The Ohio Valley Cost of Freedom (OVCOF), a division of the Uptown Moundsville Activities Committee (UMAC), has arranged for an event honoring military personnel and first responders from 10 a.m. until 9 p.m. on Saturday, It is being called the "Homeland Heroes Tribute."
The opening ceremony will take place at 10 a.m. in the BB&T parking lot. It will include a motorcycle salute, dedication of the colors, along with POW/MIA and Four Chaplains remembrances.
On display throughout the day will be equipment used by different branches of the armed forces and first responders. Businesses along Jefferson Avenue (Second to Fifth Streets) will have military displays in their windows.
A motorcycle honor ride will leave Valley Harley-Davidson in Bethlehem at 9:30 a.m. on Saturday to attend the opening ceremony. The Patriot Guard Riders of West Virginia will lead the ride.
Also, there will be live music during the afternoon, with Joe Mastracci from noon until 2 p.m., the MSM Band from 3-5 p.m. and Matt Van Fossen from 6-9 p.m.
At 6 p.m. there will be a steak fry.
The closing ceremony will take place at 9 p.m., at BB&T parking lot with the retirement of the colors and a 21-gun salute.
There will be food vendors, face painting, exhibits and contests throughout the day.
Anyone wishing to obtain additional information can call 304-280-8974.
This event will mark the second year that a military/first responders event will have taken place in Moundsville; the one last year encompassing several days.
The Sam Shaw Walking and Bicycle Trail at Valley Fork Park in Moundsville has officially reopened after been closed for some six weeks due to flooding, which left debris in areas of the park.
There is still some debris, mainly trees and brush, piled up in areas of the park to be disposed of.
For the most part, it seems that most of debris was not from the park itself, but was left there when the water from Middle Grave Creek receded after overflowing its banks. There are a couple of small tributaries that apparently also caused problems at the park.
The former Marshall County Bank Building in Moundsville is undergoing a major facelift from roof to basement.
Over the years this three-story building has housed in addition to a banking facility, the switchboard operation for the then-C&P Telephone Co., a dentist office, and offices of several different law firms. The building's current owner is Bordas Law Offices.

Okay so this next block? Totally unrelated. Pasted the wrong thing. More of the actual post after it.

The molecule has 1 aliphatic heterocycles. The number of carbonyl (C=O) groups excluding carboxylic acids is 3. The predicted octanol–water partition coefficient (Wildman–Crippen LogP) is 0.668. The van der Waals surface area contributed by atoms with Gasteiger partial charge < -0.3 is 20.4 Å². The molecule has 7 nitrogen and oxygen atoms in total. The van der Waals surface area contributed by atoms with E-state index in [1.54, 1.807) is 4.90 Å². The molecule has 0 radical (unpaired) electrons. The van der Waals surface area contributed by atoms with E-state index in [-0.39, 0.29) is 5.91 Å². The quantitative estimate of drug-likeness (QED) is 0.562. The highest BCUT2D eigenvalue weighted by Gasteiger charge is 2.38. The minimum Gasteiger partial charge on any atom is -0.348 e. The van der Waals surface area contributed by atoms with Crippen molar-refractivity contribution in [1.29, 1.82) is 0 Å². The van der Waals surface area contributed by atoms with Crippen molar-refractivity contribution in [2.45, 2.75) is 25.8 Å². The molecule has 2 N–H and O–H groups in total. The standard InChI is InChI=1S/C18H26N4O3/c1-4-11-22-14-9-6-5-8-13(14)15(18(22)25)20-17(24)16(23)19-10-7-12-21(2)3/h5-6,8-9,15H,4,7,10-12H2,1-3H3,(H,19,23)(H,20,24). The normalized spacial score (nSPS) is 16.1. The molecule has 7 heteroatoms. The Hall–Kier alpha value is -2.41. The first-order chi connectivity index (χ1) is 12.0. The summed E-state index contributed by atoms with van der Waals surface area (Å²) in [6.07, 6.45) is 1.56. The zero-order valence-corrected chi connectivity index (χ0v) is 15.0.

The current exterior work is that of removing plywood which has covered the third-floor windows for a number of years, along with the removal of the old third-floor windows and installing modern windows.
Overall, the building has 60 windows.
The building has been a part of the Seventh Street/Court Avenue area for more than a century, along with the Journal Building and the Marshall County Courthouse. The front and interior of the building were part of one of the scenes of the movie, "Fool's Parade."
The monthly Marshall County Chamber of Commerce Business After Hours will be a tailgate party at Shelter No. 2 at Grand Vue Park.
The event will take place from 5-6:30 p.m. Thursday, sponsored by the Marshall County Commission and Peggy's Posies.
The theme will be "Sport Your Colors," with those attending to wear items with the colors of their favorite sports team.
Advance reservations are to be phoned to the Chamber office at 304-845-2773, or emailed to email@example.com.
Since this section of the newspaper includes a number of opinions of readers, I have decided to give my opinion on a baseball topic which surfaced this past week, that being the possibility of Major League Baseball expanding instant replay to enable managers to challenge umpire calls on a limited basis.
I believe it is a good move by MLB if indeed the team owners vote in November to enact this change.
Such a change should eliminate a part of baseball which has been around since its inception, that of managers arguing with the umpires - which usually ends up with the manager getting ejected from the game.
In some incidents the manager-umpire "talks" seem to be for show, as the managers know who will listen and those who will not tolerate their antics.